m e A n i n g F U l d i F F e r e n c e S (Continued)
worldwide as well as managing coun- try elevators in Idaho, Montana, and Utah. Following a stint on the Board of Trade’s grain exchange, he moved into business and commodity analysis at the corporate level. With buying functions added to his responsibilities, Sorensen oversaw non-ingredient and grain functions, including packaging, oper- ating and office materials, and capital equipment.
Today Sorensen is vice president of worldwide sourcing at General Mills. “A huge portion of what General Mills sells comes in as raw materials,” he notes. “All of that needs to be bought. All of that falls within the scope of my responsibilities.”
Through his responsibilities at Gen- eral Mills, he has touched industries in nearly every corner of the world – putting him in the midst of blueberry fields in Maine, sugarcane harvesters in
Florida, ice cream plants in France, bee- keepers in Uruguay, and paper making plants throughout the world.
“I’ve experienced tremendous diversity in people and industries,” Sorensen says. “People and places are fascinating.”
For Sorensen, working for a company that values its culture; creates qual- ity, everyday products; and fosters an ongoing tradition as a marketplace leader has been rewarding. “I never started out to be an officer,” he notes. “I started out to be the best I could be and enjoy what I did.”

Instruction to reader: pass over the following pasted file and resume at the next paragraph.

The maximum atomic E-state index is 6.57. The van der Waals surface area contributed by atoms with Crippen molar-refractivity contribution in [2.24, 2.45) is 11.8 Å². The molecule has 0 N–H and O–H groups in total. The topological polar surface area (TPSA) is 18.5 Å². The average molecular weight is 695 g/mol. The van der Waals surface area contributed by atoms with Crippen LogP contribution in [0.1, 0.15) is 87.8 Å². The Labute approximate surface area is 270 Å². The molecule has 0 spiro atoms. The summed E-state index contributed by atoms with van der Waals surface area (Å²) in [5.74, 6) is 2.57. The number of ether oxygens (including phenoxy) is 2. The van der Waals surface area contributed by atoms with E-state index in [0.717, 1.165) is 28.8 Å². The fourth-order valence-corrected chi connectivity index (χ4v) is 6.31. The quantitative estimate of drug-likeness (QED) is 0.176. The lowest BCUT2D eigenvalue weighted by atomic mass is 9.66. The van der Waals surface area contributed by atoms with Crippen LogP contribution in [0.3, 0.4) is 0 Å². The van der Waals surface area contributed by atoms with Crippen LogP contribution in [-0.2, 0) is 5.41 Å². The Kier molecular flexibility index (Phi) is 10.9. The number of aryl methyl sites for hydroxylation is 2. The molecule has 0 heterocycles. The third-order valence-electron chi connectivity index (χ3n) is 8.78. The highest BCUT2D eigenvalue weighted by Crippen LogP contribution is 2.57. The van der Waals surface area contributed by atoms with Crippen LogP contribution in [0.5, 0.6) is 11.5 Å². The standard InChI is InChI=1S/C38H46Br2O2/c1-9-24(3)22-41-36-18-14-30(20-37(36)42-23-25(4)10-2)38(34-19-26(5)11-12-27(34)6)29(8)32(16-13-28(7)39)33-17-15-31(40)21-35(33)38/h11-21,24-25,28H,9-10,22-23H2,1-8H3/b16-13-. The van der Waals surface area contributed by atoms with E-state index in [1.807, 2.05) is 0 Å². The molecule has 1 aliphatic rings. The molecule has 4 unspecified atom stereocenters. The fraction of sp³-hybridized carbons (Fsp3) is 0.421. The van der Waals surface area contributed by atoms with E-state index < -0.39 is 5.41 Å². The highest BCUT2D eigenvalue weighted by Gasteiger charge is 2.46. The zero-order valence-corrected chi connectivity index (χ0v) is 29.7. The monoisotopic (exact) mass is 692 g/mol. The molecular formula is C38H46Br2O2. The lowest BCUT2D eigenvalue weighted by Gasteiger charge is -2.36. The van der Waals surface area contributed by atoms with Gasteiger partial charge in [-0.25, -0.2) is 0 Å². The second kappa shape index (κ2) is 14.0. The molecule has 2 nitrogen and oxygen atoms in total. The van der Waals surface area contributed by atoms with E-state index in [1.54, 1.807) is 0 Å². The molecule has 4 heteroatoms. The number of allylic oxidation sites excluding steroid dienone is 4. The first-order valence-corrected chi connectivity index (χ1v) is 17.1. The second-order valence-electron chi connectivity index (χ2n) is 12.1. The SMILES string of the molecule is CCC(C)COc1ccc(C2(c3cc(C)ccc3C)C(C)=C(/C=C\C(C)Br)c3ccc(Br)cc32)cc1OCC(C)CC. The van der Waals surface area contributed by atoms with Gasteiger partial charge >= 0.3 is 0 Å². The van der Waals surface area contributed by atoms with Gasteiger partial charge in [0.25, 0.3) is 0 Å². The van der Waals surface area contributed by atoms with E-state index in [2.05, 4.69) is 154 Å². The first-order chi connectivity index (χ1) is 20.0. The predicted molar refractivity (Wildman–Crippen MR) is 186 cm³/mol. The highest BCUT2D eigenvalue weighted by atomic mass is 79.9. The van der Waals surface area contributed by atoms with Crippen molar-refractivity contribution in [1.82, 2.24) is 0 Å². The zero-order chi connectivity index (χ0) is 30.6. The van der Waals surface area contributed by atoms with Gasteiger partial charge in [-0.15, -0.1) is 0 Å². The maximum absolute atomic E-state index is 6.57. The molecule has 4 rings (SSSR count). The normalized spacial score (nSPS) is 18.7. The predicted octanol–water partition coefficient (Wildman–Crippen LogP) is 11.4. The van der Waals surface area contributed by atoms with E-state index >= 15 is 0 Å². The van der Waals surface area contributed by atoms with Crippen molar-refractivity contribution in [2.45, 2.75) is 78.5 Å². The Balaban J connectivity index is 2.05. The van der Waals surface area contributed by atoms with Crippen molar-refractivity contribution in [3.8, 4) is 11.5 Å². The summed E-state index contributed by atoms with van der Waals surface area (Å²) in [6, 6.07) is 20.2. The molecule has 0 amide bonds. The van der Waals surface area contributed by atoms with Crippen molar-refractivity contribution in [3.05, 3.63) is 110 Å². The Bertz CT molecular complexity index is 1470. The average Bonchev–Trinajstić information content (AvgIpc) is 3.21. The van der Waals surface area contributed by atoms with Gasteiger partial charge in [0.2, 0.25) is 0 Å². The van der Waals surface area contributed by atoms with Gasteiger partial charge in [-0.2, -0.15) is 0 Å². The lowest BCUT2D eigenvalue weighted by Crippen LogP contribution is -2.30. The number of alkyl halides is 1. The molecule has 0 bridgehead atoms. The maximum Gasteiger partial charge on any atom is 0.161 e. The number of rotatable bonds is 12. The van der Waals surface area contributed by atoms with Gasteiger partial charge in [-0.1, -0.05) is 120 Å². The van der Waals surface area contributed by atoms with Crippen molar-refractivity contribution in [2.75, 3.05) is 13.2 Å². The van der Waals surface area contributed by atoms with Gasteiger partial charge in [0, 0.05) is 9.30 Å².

With early retirement on the horizon, Sorensen reflects on the qualities he’s applied throughout his career, many of which he gained at BSU.
“Leadership,” he says strongly. “And I think the basic principle of realizing
10 1B0emBemidjieStatevUniiversity oriHorizons
that leadership is about understanding and empathizing with others is some- thing I learned at Bemidji State.”
Sorensen also believes everyone has the opportunity to be a leader and con- tribute to society.
“I think through participation and com- mitment you can be a leader and affect others in many ways,” he says. “The best part of college is using that time to test your own boundaries of learn- ing, commitment, and resolve. Have integrity, be innovative, be energizing, set aggressive goals, and deliver against those goals.”
Another quality Sorensen learned at BSU was to embrace change. “It’s fun when you’re engaged in change,” he says. “It’s not fun when you fight it.
“Resisting change because you’re afraid of it is not a good place to be. Be part of the change, influence the change,